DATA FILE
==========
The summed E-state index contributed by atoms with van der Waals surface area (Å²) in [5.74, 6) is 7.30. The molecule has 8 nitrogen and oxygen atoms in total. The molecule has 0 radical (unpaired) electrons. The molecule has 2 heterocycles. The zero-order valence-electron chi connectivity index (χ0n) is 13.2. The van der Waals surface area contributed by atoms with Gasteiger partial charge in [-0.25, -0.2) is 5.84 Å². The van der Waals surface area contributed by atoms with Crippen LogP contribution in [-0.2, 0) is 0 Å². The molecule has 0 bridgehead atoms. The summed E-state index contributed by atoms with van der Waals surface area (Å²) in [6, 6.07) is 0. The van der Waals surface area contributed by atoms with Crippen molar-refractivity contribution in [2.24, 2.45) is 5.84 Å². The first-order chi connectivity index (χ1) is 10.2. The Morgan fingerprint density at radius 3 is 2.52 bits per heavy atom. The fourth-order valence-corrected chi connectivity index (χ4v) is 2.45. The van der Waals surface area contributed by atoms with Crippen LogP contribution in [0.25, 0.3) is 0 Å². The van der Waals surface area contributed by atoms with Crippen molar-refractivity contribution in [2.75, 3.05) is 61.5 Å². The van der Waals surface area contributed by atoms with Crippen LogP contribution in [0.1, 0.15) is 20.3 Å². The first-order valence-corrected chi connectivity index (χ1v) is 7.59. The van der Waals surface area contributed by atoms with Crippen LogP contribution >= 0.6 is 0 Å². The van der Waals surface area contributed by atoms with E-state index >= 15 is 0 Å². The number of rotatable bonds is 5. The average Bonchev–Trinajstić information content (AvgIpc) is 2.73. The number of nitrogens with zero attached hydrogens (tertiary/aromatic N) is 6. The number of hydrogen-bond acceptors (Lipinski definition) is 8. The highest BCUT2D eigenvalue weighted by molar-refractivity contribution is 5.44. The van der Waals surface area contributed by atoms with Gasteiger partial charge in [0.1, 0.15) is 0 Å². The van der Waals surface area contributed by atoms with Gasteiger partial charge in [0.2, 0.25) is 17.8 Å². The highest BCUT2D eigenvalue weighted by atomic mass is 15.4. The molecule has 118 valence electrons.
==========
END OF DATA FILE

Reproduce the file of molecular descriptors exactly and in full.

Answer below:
The summed E-state index contributed by atoms with van der Waals surface area (Å²) in [5.74, 6) is 7.30. The molecule has 8 nitrogen and oxygen atoms in total. The molecule has 0 radical (unpaired) electrons. The molecule has 2 heterocycles. The zero-order valence-electron chi connectivity index (χ0n) is 13.2. The van der Waals surface area contributed by atoms with Gasteiger partial charge in [-0.25, -0.2) is 5.84 Å². The van der Waals surface area contributed by atoms with Crippen LogP contribution in [-0.2, 0) is 0 Å². The molecule has 0 bridgehead atoms. The summed E-state index contributed by atoms with van der Waals surface area (Å²) in [6, 6.07) is 0. The van der Waals surface area contributed by atoms with Crippen molar-refractivity contribution in [2.24, 2.45) is 5.84 Å². The first-order chi connectivity index (χ1) is 10.2. The Morgan fingerprint density at radius 3 is 2.52 bits per heavy atom. The fourth-order valence-corrected chi connectivity index (χ4v) is 2.45. The van der Waals surface area contributed by atoms with Crippen LogP contribution in [0.25, 0.3) is 0 Å². The van der Waals surface area contributed by atoms with Crippen molar-refractivity contribution in [2.75, 3.05) is 61.5 Å². The van der Waals surface area contributed by atoms with Crippen LogP contribution in [0.1, 0.15) is 20.3 Å². The first-order valence-corrected chi connectivity index (χ1v) is 7.59. The van der Waals surface area contributed by atoms with Crippen LogP contribution >= 0.6 is 0 Å². The van der Waals surface area contributed by atoms with E-state index >= 15 is 0 Å². The number of rotatable bonds is 5. The average Bonchev–Trinajstić information content (AvgIpc) is 2.73. The number of nitrogens with zero attached hydrogens (tertiary/aromatic N) is 6. The number of hydrogen-bond acceptors (Lipinski definition) is 8. The highest BCUT2D eigenvalue weighted by molar-refractivity contribution is 5.44. The van der Waals surface area contributed by atoms with Gasteiger partial charge in [0.1, 0.15) is 0 Å². The van der Waals surface area contributed by atoms with Gasteiger partial charge in [0.2, 0.25) is 17.8 Å². The highest BCUT2D eigenvalue weighted by atomic mass is 15.4. The molecule has 118 valence electrons.